Monday, 8 September 2014


Today I’m casting harsh glances at my muddle of an office, full of books, papers, ironing baskets and a very persistent cat – but I will refuse to take in these daily surroundings.

Instead I am imagining myself in a calm white creative space that is definitely not my own. At the weekend I went to a small private gallery, surrounded by farmland, where a landscape painter and a ceramic artist were holding an Open Studio event.

The paintings and prints – from the small to the very large - captured the wild movements of the weather, trees and grasses against the wide Yorkshire moors, while many of the finely detailed ceramic pieces echoed the shelled creatures and fossils found on the Yorkshire shoreline. It was an enjoyable visit, particularly – in that selfish writer way- as I came away with two aspirations.

The first was that peaceful gallery space. It was calm and "empty" - although more people were arriving as we left – but it also felt alive, particularly because one end was the painter’s studio. The gallery was a place where work happened: a good, creative space. 

Around the huge desk were paints and brushes. Ah, breathe in!  The faint scent reminded me of long-ago art-rooms in schools and college and that life-saving escape of art lessons within an academic curriculum. Being in the gallery was such a pleasure.
Heavens, why don’t writer’s studies have such beauty about them, I wonder? Right now, I want to empty my room, sort the contents, throw out the accumulated rubbish, tidy and clean until I have a simple space again.  But if I do, that’s my writing time gone and broken for far too long, and right now I can’t afford that.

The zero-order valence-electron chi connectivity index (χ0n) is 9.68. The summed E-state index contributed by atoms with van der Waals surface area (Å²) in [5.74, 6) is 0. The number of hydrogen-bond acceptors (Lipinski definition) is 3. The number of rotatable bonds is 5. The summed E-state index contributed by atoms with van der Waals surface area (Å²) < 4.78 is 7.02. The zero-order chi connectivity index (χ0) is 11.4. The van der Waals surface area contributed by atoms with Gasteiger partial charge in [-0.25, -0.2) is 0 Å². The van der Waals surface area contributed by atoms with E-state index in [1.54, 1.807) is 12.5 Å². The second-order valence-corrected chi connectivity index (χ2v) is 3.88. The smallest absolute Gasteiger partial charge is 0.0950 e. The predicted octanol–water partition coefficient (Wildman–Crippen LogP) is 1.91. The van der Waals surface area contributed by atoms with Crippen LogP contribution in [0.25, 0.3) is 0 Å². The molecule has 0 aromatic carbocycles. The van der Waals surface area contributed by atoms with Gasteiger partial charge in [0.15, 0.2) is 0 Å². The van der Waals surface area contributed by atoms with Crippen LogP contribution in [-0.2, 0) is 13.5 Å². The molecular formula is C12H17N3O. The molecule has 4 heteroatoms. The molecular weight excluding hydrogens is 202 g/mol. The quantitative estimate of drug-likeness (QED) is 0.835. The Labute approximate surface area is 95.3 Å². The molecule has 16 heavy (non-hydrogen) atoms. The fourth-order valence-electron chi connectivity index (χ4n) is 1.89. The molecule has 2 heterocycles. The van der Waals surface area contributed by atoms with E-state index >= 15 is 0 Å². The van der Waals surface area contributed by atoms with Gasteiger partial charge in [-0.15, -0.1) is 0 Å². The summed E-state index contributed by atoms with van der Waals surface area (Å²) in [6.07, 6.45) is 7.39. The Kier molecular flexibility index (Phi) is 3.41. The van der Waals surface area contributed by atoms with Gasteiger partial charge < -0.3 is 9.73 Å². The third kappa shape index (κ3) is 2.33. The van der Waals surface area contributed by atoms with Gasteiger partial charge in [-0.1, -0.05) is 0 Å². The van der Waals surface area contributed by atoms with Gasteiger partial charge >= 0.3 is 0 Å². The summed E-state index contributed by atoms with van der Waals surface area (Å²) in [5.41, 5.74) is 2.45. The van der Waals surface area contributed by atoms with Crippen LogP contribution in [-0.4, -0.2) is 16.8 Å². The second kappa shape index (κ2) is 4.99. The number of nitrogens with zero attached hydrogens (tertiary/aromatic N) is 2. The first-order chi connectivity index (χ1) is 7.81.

The second joy was an invitation to sit and spend time with the ceramic artist’s journal. The book was full of her sketches, prints and experiments, the pages covered in samples and collages with briefest of comments alongside. 
Occasionally there were more words: short, beautifully hand-written passages. These recorded the working process: the ideas, the developments, the halts and the persistence needed so that the work moved forward, exploring again.

I valued the way the journal offered fragments of conversations with fellow artists and mentors. We all need support or sounding boards during moments of uncertainty or crisis. Thank  you, my own "writing friends".

But alas, another contrast! My personal pages are not things of beauty at all, just scatter-brained notebooks carrying cryptic clues like “p 53.Does P go on too much about this?  “ Ch. 23. Canal boats? Engine or horse? Check dates!”  “What does Zk want? Is he needed? Delete?” And so on. 

For ten seconds , I daydream. Could I, perhaps, begin to make such a wonderful journal? The answer comes promptly. No, right now I haven’t the time. My scribbled yellow “Morning Pages” will have to serve. Sometime you can, but not now.
I'd read one phrase that seemed to catch - for me - the eternal conflict between the making of any art and the too-swift passing of time. Here it is, half-remembered:

“The idea is in the head before it is in the hands.”  

Oh, the hands can take such a long time to get the work done.


  1. As I was reading your blog, Morris' devastatingly difficult words came to mind - "Have nothing in your houses that you do not know to be useful, or believe to be beautiful." But ... who has the time to achieve and maintain such a state?

    Back to the writing - that REALLY is the thing we're meant to be doing!

  2. I posted a comment but the ether ate it. It was something wise about William Morris, though I can't remember exactly what - but I do know it ended with an exhortation to write anyway! (Meant for both of us - all of us!)

    Let's see if this disappears ...